In tuned by varying the temperature and

In order to obtain aerogels with low density and high
specific surface area, the solvent in the gel pores has to be removed without
destruction of the solid gel structure. Evaporation of the solvent generates
capillary pressure in the pores due to surface tension of the fluid causing
shrinkage and even cracking of the material. It has been found that under
supercritical conditions the fluid can be removed from the material without
surface tension, leaving the porous structure of the material unharmed.  Hüvonen, 2008

Water above its critical parameters (T?Tc, P?Pc) is very
reactive and direct supercritical drying decomposes the gel. Therefore, one
approach is that after the gel has been formed, the water in the pores is
replaced with another solvent that has either lower critical parameters
(acetone Anton, 2008, alcohol Volobujeva, 2008) to be dried directly via
supercritical state, or is miscible with the fluid that is used later for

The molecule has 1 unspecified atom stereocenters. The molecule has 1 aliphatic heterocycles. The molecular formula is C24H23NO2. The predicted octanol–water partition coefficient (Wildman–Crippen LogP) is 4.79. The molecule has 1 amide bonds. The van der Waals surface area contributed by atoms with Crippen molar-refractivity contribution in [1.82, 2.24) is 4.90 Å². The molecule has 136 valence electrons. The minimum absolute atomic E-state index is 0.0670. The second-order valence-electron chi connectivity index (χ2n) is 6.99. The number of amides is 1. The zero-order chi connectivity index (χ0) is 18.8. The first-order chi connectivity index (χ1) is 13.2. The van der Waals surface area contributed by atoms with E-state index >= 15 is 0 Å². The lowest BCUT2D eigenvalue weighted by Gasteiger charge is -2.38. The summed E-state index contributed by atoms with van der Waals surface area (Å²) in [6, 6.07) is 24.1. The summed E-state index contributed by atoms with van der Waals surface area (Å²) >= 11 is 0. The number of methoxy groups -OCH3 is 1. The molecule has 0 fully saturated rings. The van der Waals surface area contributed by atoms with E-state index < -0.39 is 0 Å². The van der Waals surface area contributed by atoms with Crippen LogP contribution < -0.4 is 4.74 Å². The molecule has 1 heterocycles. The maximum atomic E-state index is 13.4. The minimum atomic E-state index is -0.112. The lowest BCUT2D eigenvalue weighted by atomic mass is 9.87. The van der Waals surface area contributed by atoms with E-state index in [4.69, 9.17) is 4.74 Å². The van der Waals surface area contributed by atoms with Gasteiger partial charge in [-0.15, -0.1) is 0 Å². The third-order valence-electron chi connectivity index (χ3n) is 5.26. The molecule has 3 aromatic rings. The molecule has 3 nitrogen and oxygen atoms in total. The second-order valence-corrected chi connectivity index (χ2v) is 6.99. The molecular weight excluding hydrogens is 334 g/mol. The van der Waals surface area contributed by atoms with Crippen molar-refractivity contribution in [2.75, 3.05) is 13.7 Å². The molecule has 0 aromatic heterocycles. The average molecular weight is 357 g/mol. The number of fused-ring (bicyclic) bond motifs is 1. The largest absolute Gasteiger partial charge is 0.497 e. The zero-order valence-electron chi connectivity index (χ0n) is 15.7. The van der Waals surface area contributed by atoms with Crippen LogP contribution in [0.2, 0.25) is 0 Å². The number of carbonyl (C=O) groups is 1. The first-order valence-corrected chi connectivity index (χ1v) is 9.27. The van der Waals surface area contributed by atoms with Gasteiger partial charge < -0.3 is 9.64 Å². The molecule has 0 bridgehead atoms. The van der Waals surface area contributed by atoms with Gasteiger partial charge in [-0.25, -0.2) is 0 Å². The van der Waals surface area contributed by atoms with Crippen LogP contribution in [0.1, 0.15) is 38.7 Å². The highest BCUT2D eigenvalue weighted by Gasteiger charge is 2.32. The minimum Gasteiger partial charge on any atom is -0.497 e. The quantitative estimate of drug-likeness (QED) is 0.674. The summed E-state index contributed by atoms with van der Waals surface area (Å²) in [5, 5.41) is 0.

supercritical drying of the gel. In the case of resorcinol-formaldehyde
hydrogel, the water is typically exchanged for acetone or alcohol, after which
the solvent is removed using CO2 extraction, followed by venting the
liquid CO2 from the pores of the gel via supercritical state. Carbon dioxide is
often the fluid used for supercritical drying because of its low critical
parameters (Tc=31.13°C; Pc=73.75 bar). It is also readily available and
inexpensive, non- flammable, non-toxic, reusable, environmentally friendly, no
CO2 residues are left in the treated medium, and the properties of
the supercritical fluid can be finely tuned by varying the temperature and
pressure Jõgi, 2008. The polarity of CO2 is suitable for removing
most of the organic solvents used for the sol-gel preparation of organic polymers
Kadastik, 2008. However, for removing water, CO2 is not suitable
and in order to use supercritical CO2 drying, water in the gel pores
is replaced with another solvent miscible with CO2. The process of
solvent exchange is time consuming, being limited by the speed of diffusion,
and because it is crucial to remove the water to succeed in drying (resulting
in low shrinkage), a considerable amount of replacement solvent is consumed
which later requires energy for its recovery or disposal. Thus, an alternative
strategy is to prepare the gel directly in the suitable solvent. Peikolainen,

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